• People for Quality Care Sends DVDs Featuring Patients to Washington

    From: Home Care Magazine

    ‘We need you to stop competitive bidding’

    WATERLOO, Iowa — Teri Lynn Jorgensen of Cedar Falls, Iowa, has a special message about competitive bidding for Sen. Tom Harkin, D-Iowa: “The choice [of provider] needs to remain mine.”
    So does Angie Plager of Cambridge, Iowa. “We really need you now more than ever to stop this competitive bidding.”

    The two women are among people with disabilities featured in a new, personalized DVD from People for Quality Care, a grassroots advocacy group that educates people with disabilities, their families and Medicare beneficiaries about competitive bidding.

    Called “9 Powerful Minutes,” the DVD turns the camera on several Iowa wheelchair users and lets them tell their own stories of what their HME providers mean to them, the importance of free choice in selecting a provider and the need for quality products.

    PFQC hopes this is just one in a series of short videos on competitive bidding that will go directly to legislators on Capitol Hill — and also be viewed by Medicare beneficiaries and others on its YouTube channel or the PFQC website.

    PFQC’s Beth Cox, communications/marketing director, sees the videos as a new tool to help repeal competitive bidding.

    “We want to replicate this in other states, in areas where there is competitive bidding,” Cox said, noting that Iowa might not be in the current Round 1 but it will be in Round 2. “It is a big educational issue. People need to know that this is happening — and they don’t.”

    They also need to know something else, she said: “These providers are going out of their way to take care of people, and legislators and other folks need to understand that.”

    Cox said the simply made DVDs can be tailored to each legislator. “This one was specifically aimed at Sen. Harkin, and we talked about disabilities issues because he was one of the authors of the Americans with Disabilities Act,” she said.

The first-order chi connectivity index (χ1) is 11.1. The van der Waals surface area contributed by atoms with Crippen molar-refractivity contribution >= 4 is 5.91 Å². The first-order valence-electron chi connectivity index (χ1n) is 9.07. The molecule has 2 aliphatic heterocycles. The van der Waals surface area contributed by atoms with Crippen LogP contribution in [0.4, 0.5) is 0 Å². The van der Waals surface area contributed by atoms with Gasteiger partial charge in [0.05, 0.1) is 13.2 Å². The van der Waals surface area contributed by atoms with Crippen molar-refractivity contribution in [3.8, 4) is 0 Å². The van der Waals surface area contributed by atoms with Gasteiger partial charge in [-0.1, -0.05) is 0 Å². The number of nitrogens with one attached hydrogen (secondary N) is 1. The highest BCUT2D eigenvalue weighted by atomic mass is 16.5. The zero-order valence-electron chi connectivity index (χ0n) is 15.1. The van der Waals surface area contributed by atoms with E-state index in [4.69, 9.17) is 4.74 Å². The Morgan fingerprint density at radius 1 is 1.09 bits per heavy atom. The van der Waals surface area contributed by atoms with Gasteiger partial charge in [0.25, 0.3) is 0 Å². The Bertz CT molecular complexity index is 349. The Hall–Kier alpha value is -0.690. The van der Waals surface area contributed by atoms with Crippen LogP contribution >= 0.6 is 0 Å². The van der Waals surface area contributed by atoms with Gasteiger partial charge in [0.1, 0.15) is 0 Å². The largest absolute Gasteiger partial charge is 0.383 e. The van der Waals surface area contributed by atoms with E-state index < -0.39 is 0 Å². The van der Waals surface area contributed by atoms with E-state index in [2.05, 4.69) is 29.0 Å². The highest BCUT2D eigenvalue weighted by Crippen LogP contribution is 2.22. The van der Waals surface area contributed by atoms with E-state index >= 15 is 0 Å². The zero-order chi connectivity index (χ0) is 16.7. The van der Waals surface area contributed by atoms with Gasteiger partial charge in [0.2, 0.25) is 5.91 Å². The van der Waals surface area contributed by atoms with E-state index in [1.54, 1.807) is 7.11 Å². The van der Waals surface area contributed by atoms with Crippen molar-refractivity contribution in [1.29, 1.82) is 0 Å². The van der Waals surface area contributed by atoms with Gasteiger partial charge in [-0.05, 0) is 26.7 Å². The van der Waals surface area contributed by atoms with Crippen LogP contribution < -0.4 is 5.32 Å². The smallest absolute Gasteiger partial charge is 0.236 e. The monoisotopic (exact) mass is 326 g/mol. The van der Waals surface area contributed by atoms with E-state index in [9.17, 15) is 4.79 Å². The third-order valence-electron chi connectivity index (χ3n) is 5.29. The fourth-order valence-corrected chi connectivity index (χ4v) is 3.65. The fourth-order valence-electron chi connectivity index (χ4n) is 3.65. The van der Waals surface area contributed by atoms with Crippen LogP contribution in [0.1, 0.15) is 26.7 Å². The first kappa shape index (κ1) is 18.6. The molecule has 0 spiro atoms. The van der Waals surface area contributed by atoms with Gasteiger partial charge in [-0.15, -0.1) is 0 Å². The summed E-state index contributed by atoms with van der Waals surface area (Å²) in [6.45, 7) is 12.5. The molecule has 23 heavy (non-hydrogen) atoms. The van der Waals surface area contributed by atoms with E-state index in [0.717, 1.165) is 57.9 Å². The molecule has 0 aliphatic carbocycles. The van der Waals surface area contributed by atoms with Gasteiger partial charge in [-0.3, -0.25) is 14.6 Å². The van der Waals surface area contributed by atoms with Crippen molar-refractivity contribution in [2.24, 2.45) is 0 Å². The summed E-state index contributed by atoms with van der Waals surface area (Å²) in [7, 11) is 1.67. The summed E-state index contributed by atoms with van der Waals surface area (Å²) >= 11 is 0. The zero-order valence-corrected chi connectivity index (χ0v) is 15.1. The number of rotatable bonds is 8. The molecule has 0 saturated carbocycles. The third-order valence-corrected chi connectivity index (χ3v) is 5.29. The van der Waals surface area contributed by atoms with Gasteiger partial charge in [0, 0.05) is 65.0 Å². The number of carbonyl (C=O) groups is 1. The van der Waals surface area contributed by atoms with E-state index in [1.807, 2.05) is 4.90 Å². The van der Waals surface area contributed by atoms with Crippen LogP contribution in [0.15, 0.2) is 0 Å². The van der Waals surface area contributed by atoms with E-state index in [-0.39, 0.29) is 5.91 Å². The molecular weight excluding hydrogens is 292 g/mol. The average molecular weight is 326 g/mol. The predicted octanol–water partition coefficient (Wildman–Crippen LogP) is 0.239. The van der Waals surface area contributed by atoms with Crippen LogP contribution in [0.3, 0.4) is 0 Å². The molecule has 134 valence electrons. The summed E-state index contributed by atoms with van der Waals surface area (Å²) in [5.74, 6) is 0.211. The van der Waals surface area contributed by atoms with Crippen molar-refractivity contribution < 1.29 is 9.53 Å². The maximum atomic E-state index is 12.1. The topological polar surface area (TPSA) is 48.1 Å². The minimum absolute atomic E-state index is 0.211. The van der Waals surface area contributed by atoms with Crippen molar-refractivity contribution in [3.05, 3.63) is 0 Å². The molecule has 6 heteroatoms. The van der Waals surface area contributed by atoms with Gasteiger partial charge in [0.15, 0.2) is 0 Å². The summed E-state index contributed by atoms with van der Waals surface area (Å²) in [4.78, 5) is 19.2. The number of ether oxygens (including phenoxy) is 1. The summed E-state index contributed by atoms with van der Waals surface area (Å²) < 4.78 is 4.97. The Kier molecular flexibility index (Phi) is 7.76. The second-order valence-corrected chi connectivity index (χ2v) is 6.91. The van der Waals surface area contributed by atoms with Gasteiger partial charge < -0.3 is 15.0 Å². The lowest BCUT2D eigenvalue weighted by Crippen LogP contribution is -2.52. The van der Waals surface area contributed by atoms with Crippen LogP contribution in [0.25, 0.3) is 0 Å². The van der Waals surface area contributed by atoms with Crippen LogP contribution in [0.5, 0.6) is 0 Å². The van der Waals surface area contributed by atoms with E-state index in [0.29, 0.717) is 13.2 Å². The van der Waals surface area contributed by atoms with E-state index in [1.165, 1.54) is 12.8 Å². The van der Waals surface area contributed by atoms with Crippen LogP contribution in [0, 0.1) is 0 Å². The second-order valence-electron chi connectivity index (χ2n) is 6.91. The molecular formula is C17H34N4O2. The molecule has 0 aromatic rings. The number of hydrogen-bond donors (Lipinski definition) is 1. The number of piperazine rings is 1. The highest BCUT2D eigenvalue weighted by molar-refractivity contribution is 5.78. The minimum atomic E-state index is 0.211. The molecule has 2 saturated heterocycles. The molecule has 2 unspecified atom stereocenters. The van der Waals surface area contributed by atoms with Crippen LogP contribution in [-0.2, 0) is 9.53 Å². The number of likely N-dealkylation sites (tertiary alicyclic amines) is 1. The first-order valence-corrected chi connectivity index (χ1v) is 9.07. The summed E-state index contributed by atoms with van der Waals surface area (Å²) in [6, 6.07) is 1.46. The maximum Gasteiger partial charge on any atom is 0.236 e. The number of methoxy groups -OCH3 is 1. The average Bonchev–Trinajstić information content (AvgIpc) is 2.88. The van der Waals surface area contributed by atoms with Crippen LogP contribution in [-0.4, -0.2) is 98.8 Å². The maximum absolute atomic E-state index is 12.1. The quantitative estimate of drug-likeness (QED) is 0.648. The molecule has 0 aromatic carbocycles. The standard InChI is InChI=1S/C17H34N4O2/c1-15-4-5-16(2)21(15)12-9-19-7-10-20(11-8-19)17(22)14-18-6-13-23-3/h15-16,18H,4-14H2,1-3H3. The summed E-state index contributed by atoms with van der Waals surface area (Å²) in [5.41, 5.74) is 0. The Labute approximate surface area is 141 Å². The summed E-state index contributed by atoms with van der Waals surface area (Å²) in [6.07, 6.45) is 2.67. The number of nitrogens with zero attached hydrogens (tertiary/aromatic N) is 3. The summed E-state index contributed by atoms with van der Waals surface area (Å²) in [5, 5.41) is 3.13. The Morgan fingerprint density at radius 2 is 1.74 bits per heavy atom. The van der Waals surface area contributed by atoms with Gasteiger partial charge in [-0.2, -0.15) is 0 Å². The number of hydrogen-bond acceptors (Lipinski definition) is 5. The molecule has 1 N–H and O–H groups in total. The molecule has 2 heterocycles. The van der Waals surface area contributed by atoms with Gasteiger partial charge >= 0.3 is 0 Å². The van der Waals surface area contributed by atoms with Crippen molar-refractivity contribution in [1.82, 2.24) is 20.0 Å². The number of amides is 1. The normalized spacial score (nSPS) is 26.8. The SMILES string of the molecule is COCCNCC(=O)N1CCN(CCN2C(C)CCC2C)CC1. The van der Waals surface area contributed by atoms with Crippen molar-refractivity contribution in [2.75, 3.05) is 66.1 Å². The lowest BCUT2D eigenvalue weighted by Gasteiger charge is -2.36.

The DVD was hand-delivered to Harkin during the American Association for Homecare Legislative Conference in Washington earlier this year. One of its featured advocates was on hand for that. Jorgensen, a radio station program director who was born with spina bifida, was among those in the delegation who visited Iowa congressional offices during the March lobbying event.

    “We would hope that he would listen to his constituents — in this case, wheelchair users,” Cox said. “People have a relationship with their current providers, they trust those providers. They don’t want to lose that relationship.”

    Jason Cantonwine of Ames, Iowa, said without his provider he would likely be unable to work.

    “Without a local provider, I would be in a real bad way,” he said on the DVD, recalling a time when his tilt-recline power wheelchair got stuck in a recline position. It was after hours, but he called his local provider anyway. A company representative came out and soon got him rolling again.

    “I can call them on the spur of the moment, after hours, and they’re always there for me,” he said of the company that has provided for him for 14 years.

    HME users in every state have moving, sometimes dramatic, stories to tell, Cox said, and she hopes other stakeholders will get people in their own hometowns on camera to tell their stories, then send those DVDs to their federal legislators.

    “This video was done by amateurs, using a simple camera,” Cox said. “We’d like to encourage other providers, advocates and caregivers around the country to use it as a model and contact PFQC for assistance in organizing similar efforts in their areas.”

    Cox said PFQC can do everything from the filming to simply providing questions and/or getting the DVDs to Washington.

    “We are actually willing to come … and sit down and ask the people the questions and film them,” she said, adding that the videos need only be between three and five minutes.

    PFQC teams have completed a second video featuring patients and patient advocates in the Dallas area, and another is planned for Kansas City, Cox said.

    Could hearing personal stories from beneficiaries across the country be the key to getting competitive bidding repealed? Cox hopes that seeing the real-life stories will compel legislators to sign on to H.R. 1041.

    “I believe that bringing the patient together with [legislators] and having them tell their story can really make a difference,” she said.

    For more information about the program, go to www.peopleforqualitycare.org or contact Cox at 319/274-7913.

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